By Manahil Hassan, November 21 2019—
There is no doubt that the sweeping news of the UCP budget announced on Oct. 24 is affecting people all over Alberta. The five-year freeze on tuition introduced by the former NDP government is coming to an end as the new UCP budget cuts begin to take their place for the ensuing years. Not only are teachers being affected but post-secondary students are bearing the brunt of the new budget cuts. Students like us.
Education is a privilege that many people don’t get the advantage to invest in. For many individuals, a good education is a way to chase their dreams and turn their aspirations into reality. For others, it is a way to set themselves up for their future so they can work hard to indulge in the finer things in life. Education is a medium through which many people can get what they want and it is often expensive.
The UCP budget, despite some of its benefits, should be assessed. As students, we already have our plates spilling over with the constant influx of assignments due by the end of the week, the midterms that seem to be never-ending and extra-curricular activities we signed up for during clubs week. While trying to get an education, we endeavour to be proactive and think about what graduate school or jobs we want to pursue. This is simply a never-ending cycle and adding the UCP budget cuts to our worries is quite frankly, sadistic. By the first month of 2020 we have the pure joy of witnessing a rise in our tuition by seven per cent each year and by 10 per cent in individual programs. This means that between first year and fourth year, tuition can rise from 28—40 per cent. Not everyone has the money to pay for this increase and most importantly, no one wants to spend their lives worrying about being buried deep in debt.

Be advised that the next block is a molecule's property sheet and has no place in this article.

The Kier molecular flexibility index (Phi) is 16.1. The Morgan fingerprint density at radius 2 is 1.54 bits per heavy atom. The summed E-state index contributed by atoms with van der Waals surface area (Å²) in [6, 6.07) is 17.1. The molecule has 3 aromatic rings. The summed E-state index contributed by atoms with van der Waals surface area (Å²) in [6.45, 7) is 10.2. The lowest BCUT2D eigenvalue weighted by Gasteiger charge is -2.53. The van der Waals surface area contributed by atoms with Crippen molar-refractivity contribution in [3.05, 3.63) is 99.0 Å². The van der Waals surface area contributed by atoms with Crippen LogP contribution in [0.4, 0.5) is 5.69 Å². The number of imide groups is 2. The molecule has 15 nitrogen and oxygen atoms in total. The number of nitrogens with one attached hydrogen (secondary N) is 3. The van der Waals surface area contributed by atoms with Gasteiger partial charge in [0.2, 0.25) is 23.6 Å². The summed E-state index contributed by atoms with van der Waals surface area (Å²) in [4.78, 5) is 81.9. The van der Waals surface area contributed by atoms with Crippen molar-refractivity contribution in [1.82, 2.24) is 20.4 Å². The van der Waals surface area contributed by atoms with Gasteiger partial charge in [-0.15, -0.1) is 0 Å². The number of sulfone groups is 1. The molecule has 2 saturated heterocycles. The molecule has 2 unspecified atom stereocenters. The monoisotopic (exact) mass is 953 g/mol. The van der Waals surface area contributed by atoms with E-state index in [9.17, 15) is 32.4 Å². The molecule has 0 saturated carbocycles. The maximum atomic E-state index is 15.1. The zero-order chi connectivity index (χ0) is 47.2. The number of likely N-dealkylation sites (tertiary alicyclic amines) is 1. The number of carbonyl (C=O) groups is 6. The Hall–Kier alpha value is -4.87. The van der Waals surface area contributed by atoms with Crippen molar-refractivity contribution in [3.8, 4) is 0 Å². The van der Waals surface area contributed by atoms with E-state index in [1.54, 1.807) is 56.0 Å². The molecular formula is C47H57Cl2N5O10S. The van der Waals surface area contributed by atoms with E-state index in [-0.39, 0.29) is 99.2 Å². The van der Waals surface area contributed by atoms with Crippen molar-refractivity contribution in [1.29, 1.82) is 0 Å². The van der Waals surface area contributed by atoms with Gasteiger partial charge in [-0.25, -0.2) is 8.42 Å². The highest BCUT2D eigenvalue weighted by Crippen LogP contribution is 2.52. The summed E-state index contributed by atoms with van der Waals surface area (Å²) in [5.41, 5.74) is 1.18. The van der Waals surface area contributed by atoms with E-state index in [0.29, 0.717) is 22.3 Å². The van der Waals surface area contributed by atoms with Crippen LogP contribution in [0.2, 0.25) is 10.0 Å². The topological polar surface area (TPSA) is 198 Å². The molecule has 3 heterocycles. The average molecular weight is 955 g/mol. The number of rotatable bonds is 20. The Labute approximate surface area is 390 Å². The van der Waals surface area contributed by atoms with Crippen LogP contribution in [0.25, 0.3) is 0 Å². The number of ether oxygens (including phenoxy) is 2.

Another aspect of the UCP budget we have the pleasure of looking forward to is the increase in interest rates on student loans. Not only do we have a rise in tuition to anticipate, but low-interest loans seem to be a story of the past. Loans will now increase from prime to prime plus one percent and students paying off $30,000 in loans over a ten-year period can expect to pay an extra $15 per month on average as interest. Many people take out loans each year and would have depended on low-interest government loans and grants to help pay their way through university. But now, they are burdened by this policy while large corporations get a tax cut.
We can also expect to see up to 300 teachers from the Calgary Board of Education losing their jobs. Teachers, who invest their time in future generations to teach them the basics of what is right and wrong are being disregarded and will lose their jobs.
The UCP budget cuts prove to be a gross disadvantage to the average resident and citizen and we cannot sit by and let this happen. Is it worth affecting all these people just to avoid raising taxes?
This article is part of our Opinions section and does not necessarily reflect the views of the Gauntlet‘s editorial board.